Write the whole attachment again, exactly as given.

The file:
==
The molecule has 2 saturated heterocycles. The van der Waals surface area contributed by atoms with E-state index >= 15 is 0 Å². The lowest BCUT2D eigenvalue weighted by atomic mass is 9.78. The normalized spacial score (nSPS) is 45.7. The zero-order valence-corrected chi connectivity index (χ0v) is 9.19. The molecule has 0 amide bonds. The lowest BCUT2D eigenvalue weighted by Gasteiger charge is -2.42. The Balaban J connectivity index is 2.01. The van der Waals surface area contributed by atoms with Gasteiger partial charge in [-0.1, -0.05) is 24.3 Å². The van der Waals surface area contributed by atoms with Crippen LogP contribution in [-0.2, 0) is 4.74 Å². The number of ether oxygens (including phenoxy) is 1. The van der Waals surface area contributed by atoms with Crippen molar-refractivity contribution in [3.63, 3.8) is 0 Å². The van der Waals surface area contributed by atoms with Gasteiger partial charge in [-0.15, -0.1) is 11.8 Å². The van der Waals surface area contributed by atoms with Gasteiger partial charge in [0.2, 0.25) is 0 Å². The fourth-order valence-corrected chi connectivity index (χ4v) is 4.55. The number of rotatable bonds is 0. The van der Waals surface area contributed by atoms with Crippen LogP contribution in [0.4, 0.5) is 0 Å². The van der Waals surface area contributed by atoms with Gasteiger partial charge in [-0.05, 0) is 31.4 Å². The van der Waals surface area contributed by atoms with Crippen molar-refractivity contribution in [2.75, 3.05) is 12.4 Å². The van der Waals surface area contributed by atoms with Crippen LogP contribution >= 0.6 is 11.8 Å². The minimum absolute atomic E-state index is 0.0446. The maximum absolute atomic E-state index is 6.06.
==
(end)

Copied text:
The molecule has 2 saturated heterocycles. The van der Waals surface area contributed by atoms with E-state index >= 15 is 0 Å². The lowest BCUT2D eigenvalue weighted by atomic mass is 9.78. The normalized spacial score (nSPS) is 45.7. The zero-order valence-corrected chi connectivity index (χ0v) is 9.19. The molecule has 0 amide bonds. The lowest BCUT2D eigenvalue weighted by Gasteiger charge is -2.42. The Balaban J connectivity index is 2.01. The van der Waals surface area contributed by atoms with Gasteiger partial charge in [-0.1, -0.05) is 24.3 Å². The van der Waals surface area contributed by atoms with Crippen LogP contribution in [-0.2, 0) is 4.74 Å². The number of ether oxygens (including phenoxy) is 1. The van der Waals surface area contributed by atoms with Crippen molar-refractivity contribution in [3.63, 3.8) is 0 Å². The van der Waals surface area contributed by atoms with Gasteiger partial charge in [-0.15, -0.1) is 11.8 Å². The van der Waals surface area contributed by atoms with Gasteiger partial charge in [0.2, 0.25) is 0 Å². The fourth-order valence-corrected chi connectivity index (χ4v) is 4.55. The number of rotatable bonds is 0. The van der Waals surface area contributed by atoms with Crippen LogP contribution in [0.4, 0.5) is 0 Å². The van der Waals surface area contributed by atoms with Gasteiger partial charge in [-0.05, 0) is 31.4 Å². The van der Waals surface area contributed by atoms with Crippen molar-refractivity contribution in [2.75, 3.05) is 12.4 Å². The van der Waals surface area contributed by atoms with Crippen LogP contribution >= 0.6 is 11.8 Å². The minimum absolute atomic E-state index is 0.0446. The maximum absolute atomic E-state index is 6.06.